The Ioniq 5 is based on the newly-developed e-GMP electric architecture that Hyundai-Kia has created to underpin not only the Ioniq models, but also Kia and Genesis products. It boasts a range of up to 470km, has an ultra-rapid charging 800-volt electrical system and the option of single or dual motors.
It will also sit underneath the Ioniq 6, a production version of the Prophecy concept, that will likely launch in Australia in late 2022. Hyundai has also confirmed a large SUV is under development, the Ioniq 7.
Kia wanted to join the EV community a long time ago with its e-Niro (a Kia version of the Kona Electric) but was unable to secure supply, the company says because of Australia’s lack of incentives and low demand. But it seems with the changing of the tide in the local EV debate, Kia Australia was able to secure the e-Niro and it has just gone on sale.
While it uses the brand’s previous EV platform, Kia has already confirmed that the EV6 - which uses the e-GMP underpinnings - is on the way by the end of the year. While the standard EV6 range has the potential for mass-appeal, the EV6 GT could change people’s opinions of Kia forever, with its 430kW/740Nm electric powertrain set to make it the fastest car the company has ever offered.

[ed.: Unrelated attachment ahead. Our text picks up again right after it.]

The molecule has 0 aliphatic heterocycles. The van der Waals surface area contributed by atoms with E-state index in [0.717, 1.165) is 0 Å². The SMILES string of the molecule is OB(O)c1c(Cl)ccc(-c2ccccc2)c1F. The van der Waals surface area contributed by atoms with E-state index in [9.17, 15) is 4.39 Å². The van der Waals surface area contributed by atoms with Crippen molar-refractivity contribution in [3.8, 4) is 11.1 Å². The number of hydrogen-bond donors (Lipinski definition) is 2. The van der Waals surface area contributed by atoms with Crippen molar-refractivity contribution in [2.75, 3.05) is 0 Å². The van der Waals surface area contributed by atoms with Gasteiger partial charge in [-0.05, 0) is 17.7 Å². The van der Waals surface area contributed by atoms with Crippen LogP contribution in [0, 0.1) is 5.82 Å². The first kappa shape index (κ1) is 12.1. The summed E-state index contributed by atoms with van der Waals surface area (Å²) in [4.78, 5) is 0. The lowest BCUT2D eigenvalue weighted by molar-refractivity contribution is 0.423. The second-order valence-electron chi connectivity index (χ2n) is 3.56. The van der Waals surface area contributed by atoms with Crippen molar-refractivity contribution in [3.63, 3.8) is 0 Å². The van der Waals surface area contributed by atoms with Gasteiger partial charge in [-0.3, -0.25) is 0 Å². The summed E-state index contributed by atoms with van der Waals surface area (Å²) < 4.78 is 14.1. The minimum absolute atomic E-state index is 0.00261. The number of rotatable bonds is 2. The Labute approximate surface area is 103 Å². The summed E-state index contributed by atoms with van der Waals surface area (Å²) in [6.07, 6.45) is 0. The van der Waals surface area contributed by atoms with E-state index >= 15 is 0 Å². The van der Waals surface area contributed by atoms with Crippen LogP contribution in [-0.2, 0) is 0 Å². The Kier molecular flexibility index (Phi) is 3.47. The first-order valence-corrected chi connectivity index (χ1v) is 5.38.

The Blue Oval has been making a big public commitment to EVs in both the USA and Europe - unveiling the Mustang Mach-E and F-150 Lightning in the States, while the European operation has vowed to be all-electric by the end of the decade.
Ford Australia has not officially locked in any model - and has explicitly ruled out both the Mach-E and Lightning - but the brand’s closer ties to Europe suggest it will probably come from there.
That means the most likely outcome is Ford Australia will get the EV being developed by Ford of Europe using the Volkswagen ‘MEB’ platform. Ford and Volkswagen are sharing development of several models (including Ranger and Amarok) and that is expected to allow the blue oval to build a Puma-sized SUV on the same underpinnings as the VW ID.4.
There have been reports of a second ‘MEB’ based Ford, but no official word so that could mean it’s several years away from local showrooms.
There’s also the slim possibility that increased supply of the Mach-E could eventually lead to it being made available in Australia, just like the original Mustang.
To its credit, Mitsubishi was one of the first brands to recognise the potential for EVs and was the first major car brand to offer one for sale in Australia. That was the i-MiEV, a tiny city car that was discontinued after only two years on sale.